LM: I’ve always found Japanese prints useful as motifs to explore different aspects of painting and my relation to the world. At the end of the 1990s I used Japanese prints to develop my approach to still life painting in terms of story-telling, and this was linked to my interest in painting people. By the mid-1990s it began to bother me that I only painted things and places. I finally found a way to paint people: by treating a person as an object, a still life. This strategy led me to photograph people at venues like the British Museum where people stood outside waiting for friends. The look of a person waiting is rather masklike, evoking a kind of absence, and this gave me the emotional distance I needed at that time for my paintings. By focusing on this absent expression in my photos, I could paint a face in a similar way to how I painted a building facade or an object. A person’s face was simply a surface to depict.

By the end of the decade I was fed up with painting people in such an alienated fashion. I’d hatched an interest in the characters I painted and wanted to portray aspects of their lives, their personalities, thoughts and feelings, their stories. I wanted to look at what lay behind the mask. The Japanese print that helped me make this change showed a group of people on a pleasure boat drifting down a river. I was drawn to this image of people grouped in one place, the boat, but who also moved through a constantly changing landscape - I like the way they were simultaneously fixed and in motion. In painting this print, I wanted to convey something of those particular moments that bind people together and lay the foundation for a future story or memory. I painted the print as if it had been enlarged and cut up into sections. By dissolving the patterns and colour held by the black lines and brushing sweeps of colour up and down the canvas, I hoped to transmit a sense of both the specialness of that present moment in tandem with time unfolding, and of a memory of this pleasant outing in the making.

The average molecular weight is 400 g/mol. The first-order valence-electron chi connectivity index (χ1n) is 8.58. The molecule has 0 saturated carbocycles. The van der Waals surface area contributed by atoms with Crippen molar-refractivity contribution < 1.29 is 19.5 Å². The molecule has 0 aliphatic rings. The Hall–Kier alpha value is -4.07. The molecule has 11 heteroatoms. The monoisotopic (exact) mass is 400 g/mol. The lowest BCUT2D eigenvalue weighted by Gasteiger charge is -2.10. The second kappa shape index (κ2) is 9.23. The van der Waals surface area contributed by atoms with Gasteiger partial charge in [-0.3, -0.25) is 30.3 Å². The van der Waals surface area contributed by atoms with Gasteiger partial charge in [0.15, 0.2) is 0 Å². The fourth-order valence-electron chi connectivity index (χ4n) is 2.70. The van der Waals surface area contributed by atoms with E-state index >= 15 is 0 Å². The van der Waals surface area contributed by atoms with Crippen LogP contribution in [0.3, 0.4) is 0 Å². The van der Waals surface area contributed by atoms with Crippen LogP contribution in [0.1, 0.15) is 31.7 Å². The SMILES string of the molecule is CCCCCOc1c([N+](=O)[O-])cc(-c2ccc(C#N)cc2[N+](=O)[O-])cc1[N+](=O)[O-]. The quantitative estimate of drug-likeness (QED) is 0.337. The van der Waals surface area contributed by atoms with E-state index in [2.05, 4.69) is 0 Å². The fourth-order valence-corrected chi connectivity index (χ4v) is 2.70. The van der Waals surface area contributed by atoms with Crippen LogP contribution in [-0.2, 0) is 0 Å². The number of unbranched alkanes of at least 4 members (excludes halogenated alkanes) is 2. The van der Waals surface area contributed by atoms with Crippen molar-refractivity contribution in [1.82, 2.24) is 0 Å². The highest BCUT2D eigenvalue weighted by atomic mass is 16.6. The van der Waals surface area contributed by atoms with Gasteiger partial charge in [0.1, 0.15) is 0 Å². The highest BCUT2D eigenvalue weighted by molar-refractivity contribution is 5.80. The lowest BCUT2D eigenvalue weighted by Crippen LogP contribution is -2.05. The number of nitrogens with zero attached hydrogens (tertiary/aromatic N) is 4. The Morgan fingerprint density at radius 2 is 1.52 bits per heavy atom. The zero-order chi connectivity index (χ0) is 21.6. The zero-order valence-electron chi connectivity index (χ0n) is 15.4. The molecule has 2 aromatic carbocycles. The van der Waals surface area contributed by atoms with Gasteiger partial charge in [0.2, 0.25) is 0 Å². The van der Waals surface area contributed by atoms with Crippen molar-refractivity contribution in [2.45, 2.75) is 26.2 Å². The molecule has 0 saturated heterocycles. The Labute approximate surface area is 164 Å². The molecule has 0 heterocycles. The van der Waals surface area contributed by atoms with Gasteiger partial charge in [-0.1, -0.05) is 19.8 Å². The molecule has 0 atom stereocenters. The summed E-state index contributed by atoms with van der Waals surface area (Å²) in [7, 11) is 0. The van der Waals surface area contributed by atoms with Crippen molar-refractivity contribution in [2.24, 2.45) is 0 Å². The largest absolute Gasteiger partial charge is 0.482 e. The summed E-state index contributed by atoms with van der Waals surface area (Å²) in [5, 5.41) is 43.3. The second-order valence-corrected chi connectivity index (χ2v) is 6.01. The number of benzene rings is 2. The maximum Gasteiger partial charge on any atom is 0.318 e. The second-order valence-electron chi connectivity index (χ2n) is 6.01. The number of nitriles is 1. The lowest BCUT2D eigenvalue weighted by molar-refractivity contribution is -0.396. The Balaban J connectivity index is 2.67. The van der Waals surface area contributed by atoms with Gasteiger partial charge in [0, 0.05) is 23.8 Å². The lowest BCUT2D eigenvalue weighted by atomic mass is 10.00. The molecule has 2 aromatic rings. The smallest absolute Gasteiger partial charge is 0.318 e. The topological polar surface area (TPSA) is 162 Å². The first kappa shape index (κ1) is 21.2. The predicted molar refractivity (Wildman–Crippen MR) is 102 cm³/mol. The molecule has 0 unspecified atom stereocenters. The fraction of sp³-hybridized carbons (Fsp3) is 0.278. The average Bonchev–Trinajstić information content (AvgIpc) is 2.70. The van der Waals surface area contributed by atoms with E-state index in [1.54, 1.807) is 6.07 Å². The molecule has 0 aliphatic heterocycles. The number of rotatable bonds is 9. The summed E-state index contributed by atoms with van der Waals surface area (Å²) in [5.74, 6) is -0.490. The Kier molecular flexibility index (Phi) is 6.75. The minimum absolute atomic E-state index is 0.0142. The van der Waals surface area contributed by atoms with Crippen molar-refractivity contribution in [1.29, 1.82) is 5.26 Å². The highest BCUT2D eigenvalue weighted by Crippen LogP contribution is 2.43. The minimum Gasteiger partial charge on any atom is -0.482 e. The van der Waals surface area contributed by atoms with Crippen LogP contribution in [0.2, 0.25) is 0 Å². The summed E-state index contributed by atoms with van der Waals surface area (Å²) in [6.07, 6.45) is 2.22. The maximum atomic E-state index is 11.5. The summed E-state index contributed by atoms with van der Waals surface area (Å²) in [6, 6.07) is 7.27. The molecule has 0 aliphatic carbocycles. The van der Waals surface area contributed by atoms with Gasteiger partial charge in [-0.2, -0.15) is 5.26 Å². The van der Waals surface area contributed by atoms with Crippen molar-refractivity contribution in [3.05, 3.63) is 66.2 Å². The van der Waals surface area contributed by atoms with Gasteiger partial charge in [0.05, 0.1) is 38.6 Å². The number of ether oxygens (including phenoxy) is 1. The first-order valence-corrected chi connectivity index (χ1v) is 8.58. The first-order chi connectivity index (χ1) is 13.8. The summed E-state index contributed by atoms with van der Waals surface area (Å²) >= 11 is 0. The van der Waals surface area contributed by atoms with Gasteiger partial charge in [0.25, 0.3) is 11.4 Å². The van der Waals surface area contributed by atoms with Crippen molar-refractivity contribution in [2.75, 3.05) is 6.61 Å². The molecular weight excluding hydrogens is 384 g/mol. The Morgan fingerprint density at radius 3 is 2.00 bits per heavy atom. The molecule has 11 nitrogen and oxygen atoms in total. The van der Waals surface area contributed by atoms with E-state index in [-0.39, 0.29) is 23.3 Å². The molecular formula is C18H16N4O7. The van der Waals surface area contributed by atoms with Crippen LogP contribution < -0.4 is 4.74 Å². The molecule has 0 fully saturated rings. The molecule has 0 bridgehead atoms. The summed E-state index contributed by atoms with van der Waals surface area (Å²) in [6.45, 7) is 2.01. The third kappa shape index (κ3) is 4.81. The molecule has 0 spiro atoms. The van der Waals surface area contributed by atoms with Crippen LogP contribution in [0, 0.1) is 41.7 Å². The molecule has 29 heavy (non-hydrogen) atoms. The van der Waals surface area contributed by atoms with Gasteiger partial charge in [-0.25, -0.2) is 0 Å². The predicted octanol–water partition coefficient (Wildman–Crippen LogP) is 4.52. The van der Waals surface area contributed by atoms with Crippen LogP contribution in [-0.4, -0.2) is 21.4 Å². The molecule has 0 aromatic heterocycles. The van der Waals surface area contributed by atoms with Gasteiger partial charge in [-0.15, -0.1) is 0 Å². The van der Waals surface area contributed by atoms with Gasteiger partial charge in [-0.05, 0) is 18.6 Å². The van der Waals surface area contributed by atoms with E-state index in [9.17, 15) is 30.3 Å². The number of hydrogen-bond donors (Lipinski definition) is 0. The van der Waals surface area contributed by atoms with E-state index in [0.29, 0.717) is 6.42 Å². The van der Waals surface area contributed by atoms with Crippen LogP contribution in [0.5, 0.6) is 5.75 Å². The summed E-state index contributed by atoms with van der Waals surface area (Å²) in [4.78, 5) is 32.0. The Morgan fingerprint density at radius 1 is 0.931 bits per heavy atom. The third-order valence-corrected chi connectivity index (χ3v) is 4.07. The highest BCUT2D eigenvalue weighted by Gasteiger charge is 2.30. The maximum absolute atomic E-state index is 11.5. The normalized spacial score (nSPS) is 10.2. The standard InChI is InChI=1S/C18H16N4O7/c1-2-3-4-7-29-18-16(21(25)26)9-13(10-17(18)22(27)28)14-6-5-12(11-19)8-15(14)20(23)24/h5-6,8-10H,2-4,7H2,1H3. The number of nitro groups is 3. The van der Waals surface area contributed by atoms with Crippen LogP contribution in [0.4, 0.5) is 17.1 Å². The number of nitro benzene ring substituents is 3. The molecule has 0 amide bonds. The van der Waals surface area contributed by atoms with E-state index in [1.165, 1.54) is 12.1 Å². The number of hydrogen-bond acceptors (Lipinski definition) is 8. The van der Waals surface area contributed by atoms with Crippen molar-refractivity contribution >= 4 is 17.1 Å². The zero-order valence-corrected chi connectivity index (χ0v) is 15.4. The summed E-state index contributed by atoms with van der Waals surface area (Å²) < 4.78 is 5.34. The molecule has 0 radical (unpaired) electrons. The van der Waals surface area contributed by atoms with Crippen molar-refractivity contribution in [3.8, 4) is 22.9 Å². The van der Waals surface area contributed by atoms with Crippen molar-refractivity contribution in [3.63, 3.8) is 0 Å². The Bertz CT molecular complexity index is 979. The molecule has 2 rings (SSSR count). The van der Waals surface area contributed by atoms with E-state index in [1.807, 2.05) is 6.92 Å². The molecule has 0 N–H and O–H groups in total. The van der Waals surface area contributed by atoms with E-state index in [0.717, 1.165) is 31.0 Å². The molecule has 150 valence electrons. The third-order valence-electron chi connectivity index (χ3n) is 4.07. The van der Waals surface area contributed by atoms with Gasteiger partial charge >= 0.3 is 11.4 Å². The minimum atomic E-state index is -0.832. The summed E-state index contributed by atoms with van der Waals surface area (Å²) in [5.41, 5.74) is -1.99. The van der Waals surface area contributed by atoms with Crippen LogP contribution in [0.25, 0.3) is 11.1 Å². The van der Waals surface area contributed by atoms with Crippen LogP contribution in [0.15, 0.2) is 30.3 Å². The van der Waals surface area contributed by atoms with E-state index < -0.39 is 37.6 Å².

TC: Japanese colour woodblock prints are an incredibly controlled medium, taking a neat drawing and turning it into a mass-produced, exquisite art-craft product. The line in your paintings is free and spontaneous. Can you talk about the gap between these two and what the reworking means for you?